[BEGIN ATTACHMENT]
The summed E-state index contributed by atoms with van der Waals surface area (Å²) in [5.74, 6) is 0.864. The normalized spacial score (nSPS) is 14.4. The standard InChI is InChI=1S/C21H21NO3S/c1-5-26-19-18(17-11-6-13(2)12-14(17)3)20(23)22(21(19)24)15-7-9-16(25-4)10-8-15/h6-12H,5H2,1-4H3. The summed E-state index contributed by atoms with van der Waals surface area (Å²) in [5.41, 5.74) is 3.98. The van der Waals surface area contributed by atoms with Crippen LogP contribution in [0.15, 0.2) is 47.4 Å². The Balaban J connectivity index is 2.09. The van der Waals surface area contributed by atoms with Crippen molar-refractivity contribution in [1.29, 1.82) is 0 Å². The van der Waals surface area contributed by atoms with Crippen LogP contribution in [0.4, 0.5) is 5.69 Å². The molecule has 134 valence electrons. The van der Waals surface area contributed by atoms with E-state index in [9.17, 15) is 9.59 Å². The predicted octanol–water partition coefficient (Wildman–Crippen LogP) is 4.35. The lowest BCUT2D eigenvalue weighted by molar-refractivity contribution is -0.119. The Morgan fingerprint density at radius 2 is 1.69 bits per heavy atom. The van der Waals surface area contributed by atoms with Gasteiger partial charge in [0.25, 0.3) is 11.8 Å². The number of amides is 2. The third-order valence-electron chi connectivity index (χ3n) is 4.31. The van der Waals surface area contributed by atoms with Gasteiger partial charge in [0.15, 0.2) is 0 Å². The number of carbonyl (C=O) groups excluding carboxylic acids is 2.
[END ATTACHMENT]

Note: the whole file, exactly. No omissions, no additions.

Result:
The summed E-state index contributed by atoms with van der Waals surface area (Å²) in [5.74, 6) is 0.864. The normalized spacial score (nSPS) is 14.4. The standard InChI is InChI=1S/C21H21NO3S/c1-5-26-19-18(17-11-6-13(2)12-14(17)3)20(23)22(21(19)24)15-7-9-16(25-4)10-8-15/h6-12H,5H2,1-4H3. The summed E-state index contributed by atoms with van der Waals surface area (Å²) in [5.41, 5.74) is 3.98. The van der Waals surface area contributed by atoms with Crippen LogP contribution in [0.15, 0.2) is 47.4 Å². The Balaban J connectivity index is 2.09. The van der Waals surface area contributed by atoms with Crippen molar-refractivity contribution in [1.29, 1.82) is 0 Å². The van der Waals surface area contributed by atoms with Crippen LogP contribution in [0.4, 0.5) is 5.69 Å². The molecule has 134 valence electrons. The van der Waals surface area contributed by atoms with E-state index in [9.17, 15) is 9.59 Å². The predicted octanol–water partition coefficient (Wildman–Crippen LogP) is 4.35. The lowest BCUT2D eigenvalue weighted by molar-refractivity contribution is -0.119. The Morgan fingerprint density at radius 2 is 1.69 bits per heavy atom. The van der Waals surface area contributed by atoms with Gasteiger partial charge in [0.25, 0.3) is 11.8 Å². The number of amides is 2. The third-order valence-electron chi connectivity index (χ3n) is 4.31. The van der Waals surface area contributed by atoms with Gasteiger partial charge in [0.15, 0.2) is 0 Å². The number of carbonyl (C=O) groups excluding carboxylic acids is 2.